This is far SW KS where annual precip is roughly a third to perhaps two-thirds of what you would expect depending how far east ya' are there. Irrigation is, of course, center-pivot w/ some intrusion of drip systems on trial/experimental basis. So far they're installation cost and maintenance has kept it from taking over but it does reduce water loss so expect it gradually will increase. Given how dry dry is out here, many of the corners are in continuous CRP, particularly if the ground is a little harder. The one quarter of dryland corn neighbor put out this year look really good until mid-June when it turned hot and dry and now it's almost completely burned up after the last two weeks of 100+F and nothing but one 3/4" rain 3 weeks ago now. I haven't walked into it to see if it managed to make anything at all or not...
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== The MF1100 had a pull up bolt on the cab floor which was pulled/pushed up or down to engage or disengage the freewheeling aspect. I know cause I owned one of them...these were the bigger tractors not those puny little Ferguson pieces of shit that were a glorified go cart. The 1100 could pull a 14' cultivator with ease. It had a dual range transmission. I bought mine used for next to nothing and used it until the motor packed it in....oh, and it does compute. I have a service manual which I will sell for $25 if you are interested.
==
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That doesn't make any sense at all. If the injectors are delivering no fuel, none of that matters. The engine isn't consuming any fuel, but the vehicle is still moving forward: mpg is infinite.

According to the article, coasting in neutral burns gas, coasting in gear doesn't. If that's correct, then OBVIOUSLY you use less fuel coasting in gear.
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No it's not so obvious..Lets say there is a gradual 1 mile down hill.
Lets say coasting in gear uses no gas but due to the engine drag you can coast for only 1/2 mile then you need to use the gas to go the next 1/2 mile.
OR if you coast in neutral and use a small amount of gas to keep the engine turning, but no drag on the car you can coast 1 mile?
Which uses less gas to cover that mile?
Not so obvious..
But I think coasting in neutral is a bad idea for many reasons including saftey, and I'd rather pay a few pennies more for gas and have less wear and tear on a $2000 transmission.
Mark
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They both use the same gas, in gear or out, with foot of the accelerator its in idle mode, just enough gas to run the motor.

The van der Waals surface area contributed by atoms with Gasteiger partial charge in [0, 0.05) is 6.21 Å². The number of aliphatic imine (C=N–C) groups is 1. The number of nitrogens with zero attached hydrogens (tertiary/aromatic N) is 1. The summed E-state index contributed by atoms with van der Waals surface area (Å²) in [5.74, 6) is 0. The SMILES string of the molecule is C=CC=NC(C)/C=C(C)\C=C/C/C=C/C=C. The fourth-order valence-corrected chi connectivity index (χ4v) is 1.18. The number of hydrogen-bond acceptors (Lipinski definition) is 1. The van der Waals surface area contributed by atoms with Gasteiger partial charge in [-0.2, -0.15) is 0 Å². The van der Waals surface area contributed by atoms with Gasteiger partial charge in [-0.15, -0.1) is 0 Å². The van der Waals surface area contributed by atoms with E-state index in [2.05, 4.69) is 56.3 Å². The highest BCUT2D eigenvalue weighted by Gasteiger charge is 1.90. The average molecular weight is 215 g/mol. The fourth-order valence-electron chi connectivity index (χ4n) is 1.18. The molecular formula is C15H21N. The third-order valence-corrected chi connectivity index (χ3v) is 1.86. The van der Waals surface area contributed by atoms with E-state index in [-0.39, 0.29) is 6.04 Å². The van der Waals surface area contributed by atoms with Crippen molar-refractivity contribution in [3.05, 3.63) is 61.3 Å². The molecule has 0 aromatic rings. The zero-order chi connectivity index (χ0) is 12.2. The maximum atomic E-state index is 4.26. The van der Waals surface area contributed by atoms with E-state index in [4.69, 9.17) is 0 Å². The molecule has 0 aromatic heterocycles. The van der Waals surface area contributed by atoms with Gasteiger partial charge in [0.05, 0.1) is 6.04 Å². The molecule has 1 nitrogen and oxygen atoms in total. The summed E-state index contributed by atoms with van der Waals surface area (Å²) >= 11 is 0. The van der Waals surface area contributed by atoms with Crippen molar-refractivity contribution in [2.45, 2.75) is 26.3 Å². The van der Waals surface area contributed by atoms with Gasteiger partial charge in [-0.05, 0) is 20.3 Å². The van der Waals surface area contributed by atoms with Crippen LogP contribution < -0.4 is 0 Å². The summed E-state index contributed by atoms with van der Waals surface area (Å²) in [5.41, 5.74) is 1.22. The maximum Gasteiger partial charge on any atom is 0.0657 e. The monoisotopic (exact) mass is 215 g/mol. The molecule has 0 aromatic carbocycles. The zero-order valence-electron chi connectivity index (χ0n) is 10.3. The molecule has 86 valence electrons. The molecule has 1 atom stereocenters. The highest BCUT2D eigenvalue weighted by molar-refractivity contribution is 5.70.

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You didn't read the article, did you?
According to the article, when coasting in gear, the injectors don't deliver ANY gas to the cylinders.
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On 7/30/2010 5:46 PM, Doug Miller wrote:

Well, engines don't use any gas while slowing to idle speed.
Once the engine is at idle speed it needs gas to keep running- so it depends on how long you are coasting vs. how long it takes the engine to slow to idle speed.
MikeB
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I guess you didn't read the article either...
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On 7/30/2010 7:17 PM, Doug Miller wrote:

Yes, I did read it & I understand how engines work. You can't coast forever & use no gas unless you turn the engine off, what am I missing here?
MikeB
MikeB
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Where did anyone suggest you could "coast forever & use no gas"? What you're missing is the concept that if there is no signal pulse to the injector, then the injector delivers no fuel -- and if the injectors aren't delivering fuel to the cylinders, then it's IMPOSSIBLE for the engine to be using ANY fuel.
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On 7/30/2010 7:44 PM, Doug Miller wrote:

I was expanding on your statement "According to the article, when coasting in gear, the injectors don't deliver ANY gas to the cylinders."
That is true, it uses no fuel, but only until the engine reaches idle speed- then it uses fuel again as the car continues to coast.
MikeB
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nner.com> wrote:

As Doug pointed out, that isn't what the article says. Even at idle speed the engine doesn't need any gas as long as it's coasting. The car movement is turning the engine over. It's only when the car slows way down and creeps to a stop that fuel flow resumes.